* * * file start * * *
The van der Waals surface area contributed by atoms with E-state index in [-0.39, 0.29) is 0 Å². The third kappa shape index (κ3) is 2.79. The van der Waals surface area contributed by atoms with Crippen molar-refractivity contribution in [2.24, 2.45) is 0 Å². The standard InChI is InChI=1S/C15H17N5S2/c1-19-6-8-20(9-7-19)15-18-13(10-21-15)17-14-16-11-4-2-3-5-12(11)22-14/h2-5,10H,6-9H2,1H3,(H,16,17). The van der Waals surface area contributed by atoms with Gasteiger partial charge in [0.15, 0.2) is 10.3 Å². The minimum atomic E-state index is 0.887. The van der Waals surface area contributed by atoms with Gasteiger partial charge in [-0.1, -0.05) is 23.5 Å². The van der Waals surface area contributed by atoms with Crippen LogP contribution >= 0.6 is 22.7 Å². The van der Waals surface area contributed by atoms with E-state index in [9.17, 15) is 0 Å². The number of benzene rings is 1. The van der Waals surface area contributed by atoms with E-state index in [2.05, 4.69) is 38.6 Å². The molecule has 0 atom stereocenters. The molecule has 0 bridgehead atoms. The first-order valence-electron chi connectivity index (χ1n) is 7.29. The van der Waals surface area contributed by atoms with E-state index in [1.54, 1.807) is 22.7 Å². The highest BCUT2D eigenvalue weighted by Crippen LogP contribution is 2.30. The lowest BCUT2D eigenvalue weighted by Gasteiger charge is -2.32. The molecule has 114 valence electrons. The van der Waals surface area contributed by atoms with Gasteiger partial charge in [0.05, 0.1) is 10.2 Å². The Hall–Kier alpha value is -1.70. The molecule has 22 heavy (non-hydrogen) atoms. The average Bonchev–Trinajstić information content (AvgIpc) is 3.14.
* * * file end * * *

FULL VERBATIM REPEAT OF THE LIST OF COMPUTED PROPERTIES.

The van der Waals surface area contributed by atoms with E-state index in [-0.39, 0.29) is 0 Å². The third kappa shape index (κ3) is 2.79. The van der Waals surface area contributed by atoms with Crippen molar-refractivity contribution in [2.24, 2.45) is 0 Å². The standard InChI is InChI=1S/C15H17N5S2/c1-19-6-8-20(9-7-19)15-18-13(10-21-15)17-14-16-11-4-2-3-5-12(11)22-14/h2-5,10H,6-9H2,1H3,(H,16,17). The van der Waals surface area contributed by atoms with Gasteiger partial charge in [0.15, 0.2) is 10.3 Å². The minimum atomic E-state index is 0.887. The van der Waals surface area contributed by atoms with Gasteiger partial charge in [-0.1, -0.05) is 23.5 Å². The van der Waals surface area contributed by atoms with Crippen LogP contribution >= 0.6 is 22.7 Å². The van der Waals surface area contributed by atoms with E-state index in [9.17, 15) is 0 Å². The number of benzene rings is 1. The van der Waals surface area contributed by atoms with E-state index in [2.05, 4.69) is 38.6 Å². The molecule has 0 atom stereocenters. The molecule has 0 bridgehead atoms. The first-order valence-electron chi connectivity index (χ1n) is 7.29. The van der Waals surface area contributed by atoms with E-state index in [1.54, 1.807) is 22.7 Å². The highest BCUT2D eigenvalue weighted by Crippen LogP contribution is 2.30. The lowest BCUT2D eigenvalue weighted by Gasteiger charge is -2.32. The molecule has 114 valence electrons. The van der Waals surface area contributed by atoms with Gasteiger partial charge in [0.05, 0.1) is 10.2 Å². The Hall–Kier alpha value is -1.70. The molecule has 22 heavy (non-hydrogen) atoms. The average Bonchev–Trinajstić information content (AvgIpc) is 3.14.